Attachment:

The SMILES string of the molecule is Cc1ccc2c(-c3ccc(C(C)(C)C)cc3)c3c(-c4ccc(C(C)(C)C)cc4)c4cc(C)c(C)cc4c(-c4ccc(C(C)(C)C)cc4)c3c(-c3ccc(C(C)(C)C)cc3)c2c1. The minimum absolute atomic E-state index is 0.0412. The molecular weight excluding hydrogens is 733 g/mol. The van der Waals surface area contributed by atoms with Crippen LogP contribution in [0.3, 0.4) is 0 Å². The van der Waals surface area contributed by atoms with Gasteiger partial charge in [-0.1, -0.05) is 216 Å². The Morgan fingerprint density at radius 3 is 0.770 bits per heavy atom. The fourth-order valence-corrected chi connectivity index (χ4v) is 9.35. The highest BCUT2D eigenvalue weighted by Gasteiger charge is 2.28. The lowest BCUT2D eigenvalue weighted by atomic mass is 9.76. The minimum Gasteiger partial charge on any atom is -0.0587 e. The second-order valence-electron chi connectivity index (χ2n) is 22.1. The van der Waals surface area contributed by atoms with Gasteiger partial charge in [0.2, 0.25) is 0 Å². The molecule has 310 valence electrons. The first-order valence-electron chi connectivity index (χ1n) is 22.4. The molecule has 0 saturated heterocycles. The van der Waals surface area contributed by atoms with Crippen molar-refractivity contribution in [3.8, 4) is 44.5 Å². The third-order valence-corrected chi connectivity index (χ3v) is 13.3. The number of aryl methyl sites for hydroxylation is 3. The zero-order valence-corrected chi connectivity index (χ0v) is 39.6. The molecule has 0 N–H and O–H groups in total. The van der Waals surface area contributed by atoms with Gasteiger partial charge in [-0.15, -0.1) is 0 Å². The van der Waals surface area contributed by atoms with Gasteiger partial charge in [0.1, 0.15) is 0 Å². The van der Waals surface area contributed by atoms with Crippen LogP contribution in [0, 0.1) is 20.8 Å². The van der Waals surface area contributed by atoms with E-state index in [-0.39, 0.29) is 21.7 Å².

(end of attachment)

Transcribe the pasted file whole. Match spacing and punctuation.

The SMILES string of the molecule is Cc1ccc2c(-c3ccc(C(C)(C)C)cc3)c3c(-c4ccc(C(C)(C)C)cc4)c4cc(C)c(C)cc4c(-c4ccc(C(C)(C)C)cc4)c3c(-c3ccc(C(C)(C)C)cc3)c2c1. The minimum absolute atomic E-state index is 0.0412. The molecular weight excluding hydrogens is 733 g/mol. The van der Waals surface area contributed by atoms with Crippen LogP contribution in [0.3, 0.4) is 0 Å². The van der Waals surface area contributed by atoms with Gasteiger partial charge in [-0.1, -0.05) is 216 Å². The Morgan fingerprint density at radius 3 is 0.770 bits per heavy atom. The fourth-order valence-corrected chi connectivity index (χ4v) is 9.35. The highest BCUT2D eigenvalue weighted by Gasteiger charge is 2.28. The lowest BCUT2D eigenvalue weighted by atomic mass is 9.76. The minimum Gasteiger partial charge on any atom is -0.0587 e. The second-order valence-electron chi connectivity index (χ2n) is 22.1. The van der Waals surface area contributed by atoms with Gasteiger partial charge in [0.2, 0.25) is 0 Å². The molecule has 310 valence electrons. The first-order valence-electron chi connectivity index (χ1n) is 22.4. The molecule has 0 saturated heterocycles. The van der Waals surface area contributed by atoms with Crippen molar-refractivity contribution in [3.8, 4) is 44.5 Å². The third-order valence-corrected chi connectivity index (χ3v) is 13.3. The number of aryl methyl sites for hydroxylation is 3. The zero-order valence-corrected chi connectivity index (χ0v) is 39.6. The molecule has 0 N–H and O–H groups in total. The van der Waals surface area contributed by atoms with Gasteiger partial charge in [-0.15, -0.1) is 0 Å². The van der Waals surface area contributed by atoms with Gasteiger partial charge in [0.1, 0.15) is 0 Å². The van der Waals surface area contributed by atoms with Crippen LogP contribution in [0, 0.1) is 20.8 Å². The van der Waals surface area contributed by atoms with E-state index in [-0.39, 0.29) is 21.7 Å².